Now the OS will think it has 8 GB, ESX will always give it 1 GB of physical RAM guaranteed and it may get up to 4 GB of physical RAM if it requires it. The other 4 GB it thinks it has will come from VMkernal swap space (disk). In truth the VM will rarely need the full 8 GB of RAM, but when it does the OS will get it as a combo of physical ram and swap memory. The nice thing about this method is you can "hot add" memory by increasing the limit without having to power down the VM. If you were to configure the VM with 4 GB of RAM only and then want to add 4 more, you'd have to restart the machine. Using reservations and limits you can control that without downtime.

Put this together with share values - e.g. setting it so that the VM gets proportional weight of other available memory if there is contention - and you have a complete management of your memory allocation.

You can change the reservations and limits on the "Edit Settings" menu on any VM under the Resource tab.
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danm66 earned 500 total points
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The above method is likely to cause performance issues with Windows VM's.  When you set a memory limit lower than the amount of assigned RAM to a Windows VM, at boot-up windows tries to go out and touch each page of RAM and when it get's to the limit, windows has to time out on each memory access request.  This causes long delays during the boot process and will continue to affect performance during runtime.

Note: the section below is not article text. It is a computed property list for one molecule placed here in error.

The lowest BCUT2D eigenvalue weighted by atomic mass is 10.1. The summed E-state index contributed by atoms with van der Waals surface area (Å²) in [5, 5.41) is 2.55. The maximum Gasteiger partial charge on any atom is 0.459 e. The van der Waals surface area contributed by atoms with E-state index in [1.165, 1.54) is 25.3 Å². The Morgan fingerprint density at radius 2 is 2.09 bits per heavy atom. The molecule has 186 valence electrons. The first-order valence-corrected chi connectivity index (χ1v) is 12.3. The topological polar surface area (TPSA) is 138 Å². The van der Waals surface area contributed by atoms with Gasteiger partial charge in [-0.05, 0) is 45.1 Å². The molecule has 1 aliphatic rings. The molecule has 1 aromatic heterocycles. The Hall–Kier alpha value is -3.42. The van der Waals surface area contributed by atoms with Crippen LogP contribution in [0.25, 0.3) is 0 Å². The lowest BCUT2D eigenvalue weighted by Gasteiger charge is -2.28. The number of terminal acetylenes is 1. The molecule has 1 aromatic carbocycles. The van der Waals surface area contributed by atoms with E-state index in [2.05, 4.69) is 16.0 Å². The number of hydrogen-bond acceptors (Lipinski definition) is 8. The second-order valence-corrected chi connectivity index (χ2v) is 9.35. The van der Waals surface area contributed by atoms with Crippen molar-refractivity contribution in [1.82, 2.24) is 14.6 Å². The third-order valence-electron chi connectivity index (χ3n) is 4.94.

To amplify or restate what was said in previous posts...

If you allocate 8GB of memory to a VM and it doesn't use it, other VM's will get to use the memory that isn't being used.  If the VM does need the memory and the host isn't actively using all of it's available RAM in other VM's then it will get it.  If all RAM is commited, then it will start paging memory to disk and vm's getting disk-paged memory will suffer a performance penalty as they will have to wait longer than normal for memory requests.  There are some other technologies, depending upon your ESX version and some other conditions, that will come into play before memory gets paged to disk, but that's the simple version.